Using ActiveX controls in Access is generally a bad idea if you plan on distributing this app (and it sounds as if you do). Starting with 2007 there are no Microsoft ActiveX controls that are certified to work with Access, and prior to that there were a very select group (and the MSCOMCT2.OCX was a specific control, not the one that is linked to in this thread). ActiveX controls may work on YOUR machine, but there is no guarantee they will work on the end user. And they may work today, but they may fail tomorrow, or next week, or next month - MSFT is under no obligation to ensure their updates do not break your application if an updated version of the control is deployed, since they do not guarantee that control is compliant with Access.

Also, you should NEVER simply copy files to an end user machine. Doing so could cause all sorts of trouble, most especially if that machine is dependent on a specific version of a control. If you need to deploy items to your end users, do so the correct way, using an installer that can determine if the item is needed, install it correctly, and also install any other dependent items.

Also, the MSCOMCT2.OCX can only be legally distributed if you own an environment which allows that distribution - and that does NOT include Office. Visual Basic 5/6 allowed this, as does the newer Visual Studio builds, but if all you have is Access/Office then you do not have the legal right to deploy that file to your end users. I realize this is a moot point for some, since MSCOMCT2.OCX is more-or-less deprecated, but the fact remains that you may not have the right to deploy that file.

There are some 3rd party vendors who provide controls, but only a bare handful. ONe of those is FMS, which offers Total Access Components (, which includes a Date Time Picker.

Tony Towes has a list of quite a few controls that are built entirely with native Access items:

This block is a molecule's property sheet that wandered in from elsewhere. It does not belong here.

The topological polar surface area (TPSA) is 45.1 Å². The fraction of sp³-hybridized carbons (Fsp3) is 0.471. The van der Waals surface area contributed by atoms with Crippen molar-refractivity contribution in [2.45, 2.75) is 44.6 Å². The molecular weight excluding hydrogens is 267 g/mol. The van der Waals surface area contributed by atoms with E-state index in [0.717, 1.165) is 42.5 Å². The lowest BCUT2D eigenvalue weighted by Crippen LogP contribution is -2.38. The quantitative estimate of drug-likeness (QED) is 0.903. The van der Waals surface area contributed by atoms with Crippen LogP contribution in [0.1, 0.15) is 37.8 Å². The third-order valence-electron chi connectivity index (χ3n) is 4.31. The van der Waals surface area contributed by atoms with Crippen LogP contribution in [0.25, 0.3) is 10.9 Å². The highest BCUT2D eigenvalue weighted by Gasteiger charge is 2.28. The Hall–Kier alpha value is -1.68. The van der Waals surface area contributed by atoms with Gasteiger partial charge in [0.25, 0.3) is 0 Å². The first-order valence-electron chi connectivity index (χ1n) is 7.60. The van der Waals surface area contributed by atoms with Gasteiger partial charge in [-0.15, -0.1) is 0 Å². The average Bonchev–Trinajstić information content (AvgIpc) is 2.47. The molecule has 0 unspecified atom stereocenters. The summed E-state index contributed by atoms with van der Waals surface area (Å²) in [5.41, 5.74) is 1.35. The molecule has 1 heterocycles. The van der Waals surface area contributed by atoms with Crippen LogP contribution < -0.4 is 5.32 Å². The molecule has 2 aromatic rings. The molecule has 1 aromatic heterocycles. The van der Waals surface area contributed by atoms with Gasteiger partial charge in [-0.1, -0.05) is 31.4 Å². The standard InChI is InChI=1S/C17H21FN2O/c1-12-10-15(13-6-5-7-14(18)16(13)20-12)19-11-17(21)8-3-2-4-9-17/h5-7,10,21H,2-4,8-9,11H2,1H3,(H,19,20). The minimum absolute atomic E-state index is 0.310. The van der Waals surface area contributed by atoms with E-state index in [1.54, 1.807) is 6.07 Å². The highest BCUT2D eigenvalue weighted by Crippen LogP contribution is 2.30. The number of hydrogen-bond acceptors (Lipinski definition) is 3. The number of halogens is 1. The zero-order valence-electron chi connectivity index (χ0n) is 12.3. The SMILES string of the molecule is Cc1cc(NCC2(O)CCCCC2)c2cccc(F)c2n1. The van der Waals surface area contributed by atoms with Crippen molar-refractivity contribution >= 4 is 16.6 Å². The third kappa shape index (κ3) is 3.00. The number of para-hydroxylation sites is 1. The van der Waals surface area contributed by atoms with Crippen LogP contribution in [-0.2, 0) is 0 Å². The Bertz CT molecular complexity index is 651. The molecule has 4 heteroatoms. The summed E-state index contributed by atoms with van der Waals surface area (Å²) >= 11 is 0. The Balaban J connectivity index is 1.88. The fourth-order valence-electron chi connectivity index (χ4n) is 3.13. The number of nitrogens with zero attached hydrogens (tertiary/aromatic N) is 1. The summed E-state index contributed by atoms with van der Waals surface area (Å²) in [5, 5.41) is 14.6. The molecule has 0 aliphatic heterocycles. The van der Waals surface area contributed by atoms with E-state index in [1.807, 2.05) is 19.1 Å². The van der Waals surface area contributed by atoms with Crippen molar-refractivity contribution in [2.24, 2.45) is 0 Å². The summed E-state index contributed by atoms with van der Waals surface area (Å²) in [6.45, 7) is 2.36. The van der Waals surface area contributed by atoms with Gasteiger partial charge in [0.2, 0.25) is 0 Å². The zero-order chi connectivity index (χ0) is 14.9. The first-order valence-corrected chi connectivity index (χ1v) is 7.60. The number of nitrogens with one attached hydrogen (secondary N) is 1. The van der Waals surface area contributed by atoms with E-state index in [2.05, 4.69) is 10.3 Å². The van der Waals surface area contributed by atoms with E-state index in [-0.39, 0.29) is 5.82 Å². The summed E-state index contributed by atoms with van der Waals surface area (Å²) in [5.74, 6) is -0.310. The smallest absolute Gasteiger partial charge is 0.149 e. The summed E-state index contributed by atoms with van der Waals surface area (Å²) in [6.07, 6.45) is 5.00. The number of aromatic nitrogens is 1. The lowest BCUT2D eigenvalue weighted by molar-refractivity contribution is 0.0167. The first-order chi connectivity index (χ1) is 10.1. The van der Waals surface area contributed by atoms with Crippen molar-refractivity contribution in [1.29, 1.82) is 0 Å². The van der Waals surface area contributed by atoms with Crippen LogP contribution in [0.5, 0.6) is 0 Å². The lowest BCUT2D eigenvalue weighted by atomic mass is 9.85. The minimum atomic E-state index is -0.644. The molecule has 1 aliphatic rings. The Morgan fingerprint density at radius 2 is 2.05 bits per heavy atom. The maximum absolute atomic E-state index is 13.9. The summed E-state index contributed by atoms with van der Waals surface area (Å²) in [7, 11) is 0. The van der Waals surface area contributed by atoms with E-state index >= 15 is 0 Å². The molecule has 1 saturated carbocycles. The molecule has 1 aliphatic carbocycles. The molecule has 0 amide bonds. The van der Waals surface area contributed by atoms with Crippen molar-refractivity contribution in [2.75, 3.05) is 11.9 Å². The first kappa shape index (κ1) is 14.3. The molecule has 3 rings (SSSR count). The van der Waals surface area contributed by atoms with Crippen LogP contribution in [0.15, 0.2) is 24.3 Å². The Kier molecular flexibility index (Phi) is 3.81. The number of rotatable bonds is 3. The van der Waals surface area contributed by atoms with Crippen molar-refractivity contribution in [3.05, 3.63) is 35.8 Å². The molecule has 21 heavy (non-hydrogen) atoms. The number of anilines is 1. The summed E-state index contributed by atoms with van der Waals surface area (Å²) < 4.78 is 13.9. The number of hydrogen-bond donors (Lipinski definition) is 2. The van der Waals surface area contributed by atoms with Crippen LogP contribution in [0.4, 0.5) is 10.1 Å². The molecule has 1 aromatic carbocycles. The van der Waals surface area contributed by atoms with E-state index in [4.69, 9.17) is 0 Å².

You would be far, far better off using one of those rather than an ActiveX control that was intended (and created) for use in the Visual Basic environment.
Eric ShermanAccountant/DeveloperCommented:
This should work for you ... I had to do something similar for a Time-Clock application that I created a while back for a Dispatch operation.  Since the Technicians and Delivery Drivers could work past midnight ... we tracked their Clock-In, Lunch-Out, Lunch-In and Clock-Out times in full Date & Time format.  While this worked, 90% of their time-clock entries were on the same work day making it redundant to have to enter the Date 4 additional times.  Therefore, I created an separate time only form activated by a double click of the current record that allowed the Dispatcher to enter the time portion only if the employee clocked in and clocked out on the same day.


That's kind of what you are doing.  Just create a ComboBox that has your times from 1:00 to 23:45 that the user can select from.  

Use a Input Mask like ...90:00;0_

I use this code on the OnClick Event of the OK button to populate the bound controls on the main timeclock sub form to allow the user to finish editing the current record and eventually save it.

Forms!dataentry_timeclock![timeclock subform2].Form!CLOCK_IN = DateValue(Me.Text10) & " " & TimeValue(Me.Text0)
        Forms!dataentry_timeclock![timeclock subform2].Form!LUNCH_OUT = DateValue(Me.Text10) & " " & TimeValue(Me.Text2)
        Forms!dataentry_timeclock![timeclock subform2].Form!LUNCH_IN = DateValue(Me.Text10) & " " & TimeValue(Me.Text3)
        Forms!dataentry_timeclock![timeclock subform2].Form!CLOCK_OUT = DateValue(Me.Text10) & " " & TimeValue(Me.Text4)

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shogun5Author Commented:
Dale, et. al, thanks a bunch for your inputs.

Dale, I used your solution as it was exactly what I needed and worked the best in my environment. The arguments that allowed by to increment as needed, e.g. 5 minutes, 15 minutes, and 30 minutes respectively was perfect for what I needed. Thanks again!
Dale FyeCommented:
Glad I could help.